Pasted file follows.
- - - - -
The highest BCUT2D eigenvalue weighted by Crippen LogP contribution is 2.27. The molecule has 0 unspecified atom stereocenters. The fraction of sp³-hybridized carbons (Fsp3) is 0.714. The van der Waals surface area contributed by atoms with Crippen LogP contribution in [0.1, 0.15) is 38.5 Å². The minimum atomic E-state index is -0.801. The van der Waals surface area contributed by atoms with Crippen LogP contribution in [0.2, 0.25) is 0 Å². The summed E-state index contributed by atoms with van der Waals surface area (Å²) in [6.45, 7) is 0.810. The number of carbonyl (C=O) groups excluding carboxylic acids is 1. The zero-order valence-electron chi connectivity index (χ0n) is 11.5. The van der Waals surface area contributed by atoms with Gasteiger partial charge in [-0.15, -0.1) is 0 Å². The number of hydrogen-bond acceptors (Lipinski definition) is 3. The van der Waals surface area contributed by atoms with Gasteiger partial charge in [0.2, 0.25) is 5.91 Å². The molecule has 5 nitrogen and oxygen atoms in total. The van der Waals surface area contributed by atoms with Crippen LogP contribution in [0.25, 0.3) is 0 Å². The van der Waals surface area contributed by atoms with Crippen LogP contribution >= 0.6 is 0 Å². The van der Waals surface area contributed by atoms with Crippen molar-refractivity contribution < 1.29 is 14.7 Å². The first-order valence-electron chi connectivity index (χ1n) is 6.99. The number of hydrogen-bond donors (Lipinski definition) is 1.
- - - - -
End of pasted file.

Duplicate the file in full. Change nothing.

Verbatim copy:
The highest BCUT2D eigenvalue weighted by Crippen LogP contribution is 2.27. The molecule has 0 unspecified atom stereocenters. The fraction of sp³-hybridized carbons (Fsp3) is 0.714. The van der Waals surface area contributed by atoms with Crippen LogP contribution in [0.1, 0.15) is 38.5 Å². The minimum atomic E-state index is -0.801. The van der Waals surface area contributed by atoms with Crippen LogP contribution in [0.2, 0.25) is 0 Å². The summed E-state index contributed by atoms with van der Waals surface area (Å²) in [6.45, 7) is 0.810. The number of carbonyl (C=O) groups excluding carboxylic acids is 1. The zero-order valence-electron chi connectivity index (χ0n) is 11.5. The van der Waals surface area contributed by atoms with Gasteiger partial charge in [-0.15, -0.1) is 0 Å². The number of hydrogen-bond acceptors (Lipinski definition) is 3. The van der Waals surface area contributed by atoms with Gasteiger partial charge in [0.2, 0.25) is 5.91 Å². The molecule has 5 nitrogen and oxygen atoms in total. The van der Waals surface area contributed by atoms with Crippen LogP contribution in [0.25, 0.3) is 0 Å². The van der Waals surface area contributed by atoms with Crippen LogP contribution >= 0.6 is 0 Å². The van der Waals surface area contributed by atoms with Crippen molar-refractivity contribution < 1.29 is 14.7 Å². The first-order valence-electron chi connectivity index (χ1n) is 6.99. The number of hydrogen-bond donors (Lipinski definition) is 1.